There's not much by way of "new news" for the housing market when it comes to sales data.  New home sales continue strongly outperforming while Existing and Pending Sales suffer.

This week's reports for the month of September offer no objection to that thesis.  Yesterday's New Home Sales report showed a 12.3% surge to an annual pace of 759k. This is a notoriously volatile data series in month-to-month terms, but September's gains were more than enough to offset the downtick seen in August. The result is the highest sales pace since 2021 when the housing market was still decelerating from the post-covid surge.

Improvement was broad-based across regions.  As is the norm, the southern region does most of the heavy lifting with the West playing a supporting role.  The Midwest is measurable but barely, and the Northeast continues to be "out of land." Still, the Northeast managed a 22.5% increase from last month, adding 4k to the total.  Contrast that to a 14.6% uptick in the South for a total addition of 36k.

Builders continue working through their construction pipelines.  In non-seasonally adjusted terms, unsold homes under construction remain in the 260k range, down from the low 300s in late 2022.  Completed homes have consistently hovered in the same 60-75k range.  

One of the most notable shifts in the data series is the percentage of homes in the 200-299k price range.  21% of homes fell into that category in 2021, followed by only 9% in 2022.  With rates and median prices increasing since then, it's a surprise to see a bounce back to 16% of the market in the most recent data.  Granted, that's just for September, but the 2023 average is already up to 13%.  If you've seen an ad for a shoebox on a postage stamp recently, you have a sense of how these numbers could actually make sense.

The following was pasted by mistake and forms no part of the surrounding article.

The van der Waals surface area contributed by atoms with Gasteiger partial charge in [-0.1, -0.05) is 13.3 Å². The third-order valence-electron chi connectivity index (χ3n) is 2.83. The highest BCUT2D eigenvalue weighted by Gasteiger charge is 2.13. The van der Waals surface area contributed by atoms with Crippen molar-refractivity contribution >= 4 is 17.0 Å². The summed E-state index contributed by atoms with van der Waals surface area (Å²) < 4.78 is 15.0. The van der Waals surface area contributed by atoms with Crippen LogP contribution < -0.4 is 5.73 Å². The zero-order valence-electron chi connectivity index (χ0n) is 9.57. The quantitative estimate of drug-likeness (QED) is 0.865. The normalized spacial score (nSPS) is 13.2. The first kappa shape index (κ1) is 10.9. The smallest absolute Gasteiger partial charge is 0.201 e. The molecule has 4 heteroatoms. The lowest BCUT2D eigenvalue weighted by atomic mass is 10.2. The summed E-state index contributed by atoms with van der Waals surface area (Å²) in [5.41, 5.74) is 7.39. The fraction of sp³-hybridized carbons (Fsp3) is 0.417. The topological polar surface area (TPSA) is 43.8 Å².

In any event, it's clear and it's no surprise that new construction is the only game in town when it comes to inventory.  Builders are also being aggressive in their efforts to offer buyers the lowest possible rates in this high rate environment (frequently by using sales margins to buy down interest rates at "preferred lenders"). 

Pending Home Sales are dependent on homeowners listing their homes.  Some have to, but the barriers are very high in this interest rate environment.  Logical outcomes ensue.

Did you see this month's "uptick?"  Yeah... it is hard to see.  At least it was an uptick.  Thanks, Midwest!

This too shall pass, but not until rates come down a bit, or some other creative means of promoting residential mobility are devised.

Here are the official releases:

Pending Sales -

New Home Sales -